Photography checklists

19th August 2011
Having a series of photography checklists is useful whether you’re a professional photographer, or just starting out.

Have you ever erased a card forgetting you’ve not downloaded the photos yet?

Did you ever arrive at a wedding and realise you’d forgotten a spare battery?

Did you ever forget to change the camera’s ISO when the wedding moved from inside the church to outside?

With so much equipment, so many variables and the constant flux of life swirling all around us, there’s always a good chance of ballsing something up!

Fortunately I’ve never had issues with a client’s photos, but I did wipe a section of my California travel photos this year.
Here are some of the most useful photography checklists for common situations:

Things to check at least 2-3 hours before you leave the house (ideally the night before).

- Are the batteries charged on your camera and flashes? What about the spares?
- Are your memory cards cleared and the photos backed up?
- Is there a memory card in the camera?
- Do you have all your memory cards?
- Do you have a shot list? If you know what you’re likely to shoot first then you may want to set your camera up with the most suitable settings.
- Have you got all the lenses you need? Do you really need all the lenses if you have to carry everything?
- Got the tripod, remote, reflectors and all your filters?
- Do you need to bring model release forms?
- Do you know where you’re going – do you have the map?
- Are you dressed appropriately?

Your camera settings
- Is your exposure compensation set to the middle?
- Is the self-timer turned off?
- Are you using the best lens for the situation?
- Are you shooting RAW (I normally recommend you do!)
- Is the white balance set correctly (this doesn’t matter if you shoot RAW as you can adjust later without any loss of quality)
- Is the ISO as low as possible for the conditions?
- Are you on manual or auto focus?
- Is the tripod secure?

The light
- What’s the light like? Is it harsh, soft, cool, warm…?
- Which direction will use the light to best effect? Do you want a silhouette, side-lighting for texture etc.
- Do you need to reflect any light into the shadows?
- Do you need to use flash? Are there any white surfaces to bounce the flash off and diffuse it?
- How much flash power do you need?
- Do you need more than one flash?
- Can you / should you move the subject into or out of the shade?
- What’s your message? What are you trying to capture from the scene / person?
- What’s the main subject?
- What’s more important - aperture/depth of field or shutter speed?
- Are there any really bright areas that may distract from the main subject?
- Do you need to use exposure compensation to allow for extremely bright or dark light, or to create a specific look? Tip: you generally need to over expose bright things and under expose dark things.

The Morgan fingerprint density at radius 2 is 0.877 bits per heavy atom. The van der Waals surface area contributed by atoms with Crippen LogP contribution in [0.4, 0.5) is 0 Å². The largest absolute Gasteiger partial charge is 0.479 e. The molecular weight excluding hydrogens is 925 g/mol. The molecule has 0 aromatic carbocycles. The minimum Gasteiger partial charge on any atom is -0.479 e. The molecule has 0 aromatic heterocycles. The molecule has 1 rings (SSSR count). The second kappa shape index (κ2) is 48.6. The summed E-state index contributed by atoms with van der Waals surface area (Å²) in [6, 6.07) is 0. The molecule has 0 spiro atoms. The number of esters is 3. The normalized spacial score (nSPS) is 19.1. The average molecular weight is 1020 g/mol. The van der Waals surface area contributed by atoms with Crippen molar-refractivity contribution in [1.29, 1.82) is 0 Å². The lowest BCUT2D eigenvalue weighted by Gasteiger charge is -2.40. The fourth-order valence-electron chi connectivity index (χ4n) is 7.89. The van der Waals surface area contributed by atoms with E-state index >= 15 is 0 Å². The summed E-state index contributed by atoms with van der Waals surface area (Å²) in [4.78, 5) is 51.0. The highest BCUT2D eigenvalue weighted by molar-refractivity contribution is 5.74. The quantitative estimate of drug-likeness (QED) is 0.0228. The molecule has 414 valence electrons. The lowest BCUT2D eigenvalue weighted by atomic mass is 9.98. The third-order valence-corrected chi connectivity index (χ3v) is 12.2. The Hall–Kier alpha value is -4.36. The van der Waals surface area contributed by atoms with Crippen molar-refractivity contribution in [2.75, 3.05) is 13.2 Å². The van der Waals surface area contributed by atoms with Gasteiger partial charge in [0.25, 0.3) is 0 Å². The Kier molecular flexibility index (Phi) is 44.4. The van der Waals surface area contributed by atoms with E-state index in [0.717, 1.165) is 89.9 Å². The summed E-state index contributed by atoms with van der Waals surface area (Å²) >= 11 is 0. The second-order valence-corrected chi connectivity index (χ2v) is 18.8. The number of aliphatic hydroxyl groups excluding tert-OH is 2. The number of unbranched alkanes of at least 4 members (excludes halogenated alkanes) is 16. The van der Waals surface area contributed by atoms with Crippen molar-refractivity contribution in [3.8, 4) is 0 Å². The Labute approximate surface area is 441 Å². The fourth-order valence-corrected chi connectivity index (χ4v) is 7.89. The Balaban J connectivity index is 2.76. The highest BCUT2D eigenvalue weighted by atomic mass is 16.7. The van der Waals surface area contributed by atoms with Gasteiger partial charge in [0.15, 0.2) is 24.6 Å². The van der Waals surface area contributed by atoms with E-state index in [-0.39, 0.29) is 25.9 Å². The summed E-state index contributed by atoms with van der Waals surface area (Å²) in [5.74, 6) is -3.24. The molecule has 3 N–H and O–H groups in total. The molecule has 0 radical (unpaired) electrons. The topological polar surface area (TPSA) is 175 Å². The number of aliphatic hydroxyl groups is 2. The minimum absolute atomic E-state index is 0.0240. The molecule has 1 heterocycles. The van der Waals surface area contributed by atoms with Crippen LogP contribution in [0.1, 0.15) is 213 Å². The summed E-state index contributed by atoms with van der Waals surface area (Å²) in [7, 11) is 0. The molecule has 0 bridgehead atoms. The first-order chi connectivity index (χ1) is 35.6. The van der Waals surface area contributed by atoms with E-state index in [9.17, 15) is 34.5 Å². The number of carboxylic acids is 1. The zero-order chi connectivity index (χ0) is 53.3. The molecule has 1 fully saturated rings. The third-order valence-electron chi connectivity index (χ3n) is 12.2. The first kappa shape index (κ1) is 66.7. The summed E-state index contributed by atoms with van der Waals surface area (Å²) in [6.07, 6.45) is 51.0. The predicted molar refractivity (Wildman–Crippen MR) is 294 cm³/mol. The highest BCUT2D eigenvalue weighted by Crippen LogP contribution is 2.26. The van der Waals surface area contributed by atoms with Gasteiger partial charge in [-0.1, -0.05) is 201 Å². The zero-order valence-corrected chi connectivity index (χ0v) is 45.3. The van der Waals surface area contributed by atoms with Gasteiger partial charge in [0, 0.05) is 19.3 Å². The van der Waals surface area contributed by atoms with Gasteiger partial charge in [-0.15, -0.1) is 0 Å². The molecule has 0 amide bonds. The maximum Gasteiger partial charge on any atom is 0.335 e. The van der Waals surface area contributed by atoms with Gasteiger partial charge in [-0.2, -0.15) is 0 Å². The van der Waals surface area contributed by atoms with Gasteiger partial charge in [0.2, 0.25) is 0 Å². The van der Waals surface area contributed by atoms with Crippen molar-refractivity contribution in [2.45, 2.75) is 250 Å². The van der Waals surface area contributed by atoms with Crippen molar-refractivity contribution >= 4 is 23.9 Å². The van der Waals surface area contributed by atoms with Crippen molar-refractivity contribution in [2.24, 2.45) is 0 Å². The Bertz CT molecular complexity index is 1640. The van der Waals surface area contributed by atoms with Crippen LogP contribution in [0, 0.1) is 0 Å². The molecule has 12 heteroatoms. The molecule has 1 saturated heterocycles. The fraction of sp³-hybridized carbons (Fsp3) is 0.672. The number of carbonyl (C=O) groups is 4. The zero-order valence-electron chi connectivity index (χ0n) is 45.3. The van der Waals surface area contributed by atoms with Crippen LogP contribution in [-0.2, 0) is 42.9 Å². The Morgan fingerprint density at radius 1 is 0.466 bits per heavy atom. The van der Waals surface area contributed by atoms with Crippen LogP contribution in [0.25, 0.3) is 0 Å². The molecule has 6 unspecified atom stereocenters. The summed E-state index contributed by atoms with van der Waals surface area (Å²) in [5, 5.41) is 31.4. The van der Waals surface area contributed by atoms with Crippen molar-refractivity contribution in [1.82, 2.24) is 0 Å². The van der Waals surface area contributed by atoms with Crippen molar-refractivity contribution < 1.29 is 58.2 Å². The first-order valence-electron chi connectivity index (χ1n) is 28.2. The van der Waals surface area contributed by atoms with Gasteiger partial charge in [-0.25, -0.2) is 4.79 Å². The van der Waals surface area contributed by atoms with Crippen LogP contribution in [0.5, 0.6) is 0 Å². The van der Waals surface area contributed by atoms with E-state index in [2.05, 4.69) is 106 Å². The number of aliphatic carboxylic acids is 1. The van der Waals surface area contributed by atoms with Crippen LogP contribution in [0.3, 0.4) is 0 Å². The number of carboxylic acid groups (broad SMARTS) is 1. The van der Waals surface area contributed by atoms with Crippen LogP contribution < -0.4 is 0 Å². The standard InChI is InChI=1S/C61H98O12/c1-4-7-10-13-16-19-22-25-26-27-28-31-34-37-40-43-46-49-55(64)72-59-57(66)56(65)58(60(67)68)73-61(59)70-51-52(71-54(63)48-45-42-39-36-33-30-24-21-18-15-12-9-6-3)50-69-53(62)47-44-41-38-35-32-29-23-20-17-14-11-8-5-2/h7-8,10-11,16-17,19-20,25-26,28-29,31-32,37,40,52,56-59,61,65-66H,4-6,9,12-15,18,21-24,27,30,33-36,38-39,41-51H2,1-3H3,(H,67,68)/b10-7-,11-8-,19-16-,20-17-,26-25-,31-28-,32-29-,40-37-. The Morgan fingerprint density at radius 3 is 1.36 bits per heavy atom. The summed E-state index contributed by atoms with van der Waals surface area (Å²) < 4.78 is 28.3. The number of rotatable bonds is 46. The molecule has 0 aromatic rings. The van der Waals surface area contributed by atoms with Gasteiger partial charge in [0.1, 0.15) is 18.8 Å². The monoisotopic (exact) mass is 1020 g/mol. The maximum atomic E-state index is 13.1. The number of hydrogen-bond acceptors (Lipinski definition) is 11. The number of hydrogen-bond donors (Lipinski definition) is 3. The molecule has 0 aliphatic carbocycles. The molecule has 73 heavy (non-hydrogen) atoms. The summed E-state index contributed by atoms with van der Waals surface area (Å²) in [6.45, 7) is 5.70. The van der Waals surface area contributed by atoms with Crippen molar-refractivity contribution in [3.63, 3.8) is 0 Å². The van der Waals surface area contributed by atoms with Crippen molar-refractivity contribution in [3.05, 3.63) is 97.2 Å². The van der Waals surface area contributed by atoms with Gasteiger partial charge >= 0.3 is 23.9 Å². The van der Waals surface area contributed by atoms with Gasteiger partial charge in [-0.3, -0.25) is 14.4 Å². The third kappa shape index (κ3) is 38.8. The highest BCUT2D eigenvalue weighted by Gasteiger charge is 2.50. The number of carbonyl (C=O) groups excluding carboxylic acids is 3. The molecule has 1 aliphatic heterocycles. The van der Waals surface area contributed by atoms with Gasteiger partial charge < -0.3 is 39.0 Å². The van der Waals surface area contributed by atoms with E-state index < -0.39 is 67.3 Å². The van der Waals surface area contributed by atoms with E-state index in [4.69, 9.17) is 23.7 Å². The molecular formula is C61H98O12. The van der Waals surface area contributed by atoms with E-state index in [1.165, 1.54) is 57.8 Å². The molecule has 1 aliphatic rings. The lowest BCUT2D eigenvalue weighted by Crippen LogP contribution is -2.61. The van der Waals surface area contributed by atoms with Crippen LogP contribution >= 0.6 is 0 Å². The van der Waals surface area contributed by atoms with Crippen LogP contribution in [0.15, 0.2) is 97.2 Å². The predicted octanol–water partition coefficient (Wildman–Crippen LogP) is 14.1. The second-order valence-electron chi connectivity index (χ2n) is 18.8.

- Would a filter help? If you want less light (for getting a silky water effect in bright conditions, for example) you can use a Neutral density filter. For sunsets you may want a Neutral Density graduated filter to balance the bright sky and dark landscape. A polarising filter reduces harsh reflections and saturates colours.
- Is it worth trying different exposures and perhaps stitching them together in Photoshop or using HDR software?

- What’s your message? What are you trying to capture from the scene / person?
- Should you fill the frame with the subject or do you want to give it a ‘sense of place’?
- Should you compose portrait or landscape?
- Do you want to follow the ‘rule of thirds’
- Are there any lead-in lines to draw the viewer’s eye into the photo?
- Are there any patterns, shapes or textures?
- Can the subject be framed by anything else in the scene to prevent the viewer’s eyes wandering off the edge of the photo?
- Is there anything you can put in the foreground to help add depth to the photo?
- Is the background cluttered? Does it add or detract to the photo.
- Are there any colours that add or detract to the photo?
- Are there any other distractions in the photo? Scan all around the scene before pressing the shutter
- If there’s a model – are they relaxed, well posed and wearing the right expression.
- Are you focusing on the right part of the scene?
- Do you want a shallow depth of field so that large parts of the photo are out of focus?
The lists could go on and on, but hopefully these reminders will help you avoid a calamitous cock-up. Writing everything down like this just goes to show how much you need to remember and how many things can go wrong.

That’s why I didn’t start photographing weddings until I knew damn well I knew what I was doing. This is also why good wedding photographers are worth their money. They will do 99% of these things automatically 99% of the time. Understanding all this stuff is where photographers earn their money. As you can see, we don’t just point and shoot!

All the best

Dan Waters - The World''''s Most Helpful Photographer


Leave a comment

Your Name
Your Email
Your Comment
No info required here, please press the button below.